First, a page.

Deborah Berke’s tower for downtown Indianapolis features shifted floor plates

Architecture studio Deborah Berke Partners has completed a glass office tower with “inflections and projections” for a century-old motor company in the American Midwest, which is well-known for its patronage of modern architecture.

The Cummins Indy Distribution Headquarters occupies a four-acre (1.6-hectare) block in downtown Indianapolis — the state capital of Indiana. The building is concentrated along Market Street, a major thoroughfare, and helps define a “street wall” in the Market East cultural district.

Cummins Engine Room by Deborah Berke Partners

Built on the site of a sports arena that was razed in 2001, the building serves as a global distribution headquarters for Cummins, an engine and power generation company based in Columbus, Indiana, and a longtime patron of progressive architecture.

The company is credited for bringing top architects – such as Kevin Roche, Eero Saarinen and IM Pei – to Columbus and turning the small town into an architectural mecca.

Cummins Engine Room by Deborah Berke Partners

The aim of the Indianapolis project was to provide a high-quality working environment for the company’s employees, while also aiding in the resurgence of the city’s downtown area. New York-based Deborah Berke Partners, founded in 1982, was chosen for the project through an invited competition.

“Over the decades, Cummins has demonstrated a commitment to great design that benefits its employees, its customers and the community,” said Deborah Berke, who leads her eponymous firm and serves as dean of the Yale School of Architecture. “This building carries that legacy forward with an environmentally sustainable design that dignifies the work going on inside while enhancing the urban realm.”

Cummins Engine Room by Deborah Berke Partners

The tower contains offices, social areas, conference facilities and retail space. Rather than creating a standard boxy tower, the team conceived a narrow, nine-storey building with shifting floor plates, some of which slightly cantilever outwards. The variations give the building a sculptural appearance.

“A sculpted tower, with its inflections and projections, adds a striking landmark to the city,” the firm said.

The building is sheathed in glass, which ushers in ample natural light while also providing expansive views for workers. Metal fins help mitigate solar heat gain.

Cummins Engine Room by Deborah Berke Partners

“The building’s articulated facades and distinctive form serve a purpose – to create a comfortable, light-filled work environment for employees that adds to the vitality on Market Street,” said Berke.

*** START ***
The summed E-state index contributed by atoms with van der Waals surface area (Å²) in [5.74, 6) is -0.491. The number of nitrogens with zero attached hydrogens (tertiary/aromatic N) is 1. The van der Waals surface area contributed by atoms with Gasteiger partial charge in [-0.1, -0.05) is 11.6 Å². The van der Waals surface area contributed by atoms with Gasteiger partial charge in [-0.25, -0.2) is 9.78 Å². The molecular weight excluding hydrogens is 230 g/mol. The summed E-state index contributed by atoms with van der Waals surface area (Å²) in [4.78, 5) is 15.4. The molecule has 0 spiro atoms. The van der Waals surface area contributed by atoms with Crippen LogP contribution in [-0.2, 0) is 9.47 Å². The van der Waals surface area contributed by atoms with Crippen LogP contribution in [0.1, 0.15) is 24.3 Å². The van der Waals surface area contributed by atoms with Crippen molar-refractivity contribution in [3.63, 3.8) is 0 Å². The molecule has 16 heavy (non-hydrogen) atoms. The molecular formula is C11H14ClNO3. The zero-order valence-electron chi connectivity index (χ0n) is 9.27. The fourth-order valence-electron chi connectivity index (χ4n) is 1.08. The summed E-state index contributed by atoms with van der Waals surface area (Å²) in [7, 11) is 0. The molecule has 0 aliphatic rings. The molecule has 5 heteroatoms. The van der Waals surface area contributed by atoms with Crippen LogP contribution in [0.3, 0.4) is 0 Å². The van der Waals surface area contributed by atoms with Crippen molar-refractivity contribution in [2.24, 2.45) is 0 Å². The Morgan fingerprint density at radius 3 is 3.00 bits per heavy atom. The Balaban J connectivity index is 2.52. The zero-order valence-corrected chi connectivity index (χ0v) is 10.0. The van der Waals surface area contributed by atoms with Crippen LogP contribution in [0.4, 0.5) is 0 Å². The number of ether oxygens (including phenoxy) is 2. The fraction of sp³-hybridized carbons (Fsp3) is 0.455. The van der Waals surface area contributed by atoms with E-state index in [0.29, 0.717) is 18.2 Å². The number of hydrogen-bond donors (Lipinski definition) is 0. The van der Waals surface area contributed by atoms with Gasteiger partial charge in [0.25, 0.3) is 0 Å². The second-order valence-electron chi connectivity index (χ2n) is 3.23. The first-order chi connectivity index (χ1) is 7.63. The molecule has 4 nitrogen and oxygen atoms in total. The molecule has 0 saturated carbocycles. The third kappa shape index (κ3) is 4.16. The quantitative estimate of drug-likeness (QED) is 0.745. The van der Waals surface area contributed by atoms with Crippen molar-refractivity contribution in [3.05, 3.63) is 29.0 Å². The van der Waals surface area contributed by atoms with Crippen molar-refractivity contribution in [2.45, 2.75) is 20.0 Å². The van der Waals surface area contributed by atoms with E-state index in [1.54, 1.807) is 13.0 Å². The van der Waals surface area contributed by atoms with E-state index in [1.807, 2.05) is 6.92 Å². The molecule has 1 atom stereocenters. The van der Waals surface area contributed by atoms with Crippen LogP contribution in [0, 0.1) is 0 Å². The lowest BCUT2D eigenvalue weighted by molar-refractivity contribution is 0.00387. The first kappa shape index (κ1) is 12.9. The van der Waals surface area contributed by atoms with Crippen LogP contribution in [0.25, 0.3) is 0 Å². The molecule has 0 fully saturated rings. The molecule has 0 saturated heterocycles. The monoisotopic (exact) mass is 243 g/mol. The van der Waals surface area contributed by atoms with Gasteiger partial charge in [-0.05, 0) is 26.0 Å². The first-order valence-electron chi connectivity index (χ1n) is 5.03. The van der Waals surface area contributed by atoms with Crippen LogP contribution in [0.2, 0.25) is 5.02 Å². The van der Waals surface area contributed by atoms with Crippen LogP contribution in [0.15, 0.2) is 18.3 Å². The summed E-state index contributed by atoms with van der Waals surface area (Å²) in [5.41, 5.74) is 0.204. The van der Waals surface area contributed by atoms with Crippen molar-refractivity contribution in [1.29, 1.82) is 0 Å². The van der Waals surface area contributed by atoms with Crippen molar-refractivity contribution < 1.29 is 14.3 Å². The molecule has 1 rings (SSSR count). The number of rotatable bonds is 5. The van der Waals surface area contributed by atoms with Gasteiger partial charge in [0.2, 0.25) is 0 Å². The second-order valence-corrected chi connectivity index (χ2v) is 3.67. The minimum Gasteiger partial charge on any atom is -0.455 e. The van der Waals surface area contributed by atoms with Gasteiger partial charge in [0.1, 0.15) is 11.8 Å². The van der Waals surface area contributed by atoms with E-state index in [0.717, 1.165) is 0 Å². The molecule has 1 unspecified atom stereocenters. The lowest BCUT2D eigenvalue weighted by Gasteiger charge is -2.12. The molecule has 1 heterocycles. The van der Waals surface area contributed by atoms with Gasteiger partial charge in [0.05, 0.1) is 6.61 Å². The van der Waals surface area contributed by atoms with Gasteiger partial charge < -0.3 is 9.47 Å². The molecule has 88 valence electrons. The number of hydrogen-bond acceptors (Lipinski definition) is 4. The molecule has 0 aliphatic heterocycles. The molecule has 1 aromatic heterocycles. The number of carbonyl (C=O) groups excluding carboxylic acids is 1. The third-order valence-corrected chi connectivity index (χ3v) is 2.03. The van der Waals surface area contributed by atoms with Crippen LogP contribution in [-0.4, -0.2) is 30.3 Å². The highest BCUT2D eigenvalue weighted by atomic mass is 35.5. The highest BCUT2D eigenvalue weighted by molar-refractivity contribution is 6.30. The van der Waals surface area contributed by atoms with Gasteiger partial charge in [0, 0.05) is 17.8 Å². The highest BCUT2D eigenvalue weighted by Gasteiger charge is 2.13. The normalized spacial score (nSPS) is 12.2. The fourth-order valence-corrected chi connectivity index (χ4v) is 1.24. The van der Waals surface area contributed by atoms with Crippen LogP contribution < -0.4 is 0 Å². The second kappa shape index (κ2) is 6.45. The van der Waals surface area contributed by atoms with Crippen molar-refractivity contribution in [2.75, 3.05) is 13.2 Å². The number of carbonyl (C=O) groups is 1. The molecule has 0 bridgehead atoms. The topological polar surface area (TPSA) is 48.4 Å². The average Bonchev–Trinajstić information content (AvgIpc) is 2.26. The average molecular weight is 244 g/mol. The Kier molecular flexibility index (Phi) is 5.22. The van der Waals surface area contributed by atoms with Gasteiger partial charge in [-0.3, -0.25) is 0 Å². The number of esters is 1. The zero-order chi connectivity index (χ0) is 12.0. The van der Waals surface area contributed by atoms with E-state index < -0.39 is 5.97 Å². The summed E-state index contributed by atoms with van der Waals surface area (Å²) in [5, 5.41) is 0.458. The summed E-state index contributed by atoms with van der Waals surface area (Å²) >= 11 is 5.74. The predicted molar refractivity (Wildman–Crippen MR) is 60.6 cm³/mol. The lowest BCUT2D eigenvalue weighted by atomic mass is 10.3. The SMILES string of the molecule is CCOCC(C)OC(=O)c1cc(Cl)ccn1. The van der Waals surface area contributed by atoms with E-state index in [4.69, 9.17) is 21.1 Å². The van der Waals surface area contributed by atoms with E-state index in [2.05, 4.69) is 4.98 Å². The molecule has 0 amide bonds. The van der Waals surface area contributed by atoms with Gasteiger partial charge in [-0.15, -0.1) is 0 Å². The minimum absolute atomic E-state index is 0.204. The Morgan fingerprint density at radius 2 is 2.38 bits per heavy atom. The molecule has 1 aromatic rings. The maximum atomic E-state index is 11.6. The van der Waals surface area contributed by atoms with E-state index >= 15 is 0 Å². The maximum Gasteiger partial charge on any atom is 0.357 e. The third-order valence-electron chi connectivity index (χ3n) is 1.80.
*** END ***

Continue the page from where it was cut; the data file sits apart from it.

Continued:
Inside, the tower features open, flexible areas for working and socialising. The ground level contains the reception area, bike storage and retail space. The second floor houses meeting and training rooms, a large kitchen and a terrace. Upper floors encompass open-plan offices and “social hubs”.

Cummins Engine Room by Deborah Berke Partners

The tower is connected to a multi-level parking garage, and overlooks a verdant park with a small amphitheatre and quiet spaces for meditation.

“Adding some muscle to the great bones of downtown Indianapolis, the park is a public amenity that does double duty as a robust piece of green infrastructure,” said Berke.

Cummins Engine Room by Deborah Berke Partners

The office tower is the latest by Cummins that demonstrates its enduring commitment to contemporary architecture. The company, founded in 1919, has not only hired leading architects to design its own facilities, but has also subsidised the design of public buildings throughout Columbus.

In the 1950s, the company’s late CEO, J Irwin Miller, started the Cummins Foundation, which aimed to elevate the town’s architectural landscape by paying the design fees for new public buildings. Roche, Harry Weese and Gunnar Birkerts were among the architects commissioned to design buildings through the programme.

Cummins Engine Room by Deborah Berke Partners

The initiative prompted other companies and institutions in town to commission leading architects. Today, Columbus — which was featured in a recent movie — is recognised as one of America’s top architectural meccas. In 2006, Berke designed a small, drive-through bank for the town.

Deborah Berke Partners’ more recent projects include the conversion a historic mental asylum in Buffalo into a boutique hotel, and plans to turn a former New York prison into a women’s rights headquarters.

Photography is by Chris Cooper.

Project credits:

Design architect, interior designer: Deborah Berke Partners
Project team: Deborah Berke; Marc Leff, project lead; Arthi Krishnamoorthy, project manager; Ameet Hiremath, project designer (interior architecture); Noah Biklen, project designer (facade and exterior);
Stephen Brockman, project designer (interior design)
Architect of record: Ratio Architects
Landscape architect: David Rubin Land Collective

The post Deborah Berke’s tower for downtown Indianapolis features shifted floor plates appeared first on Dezeen.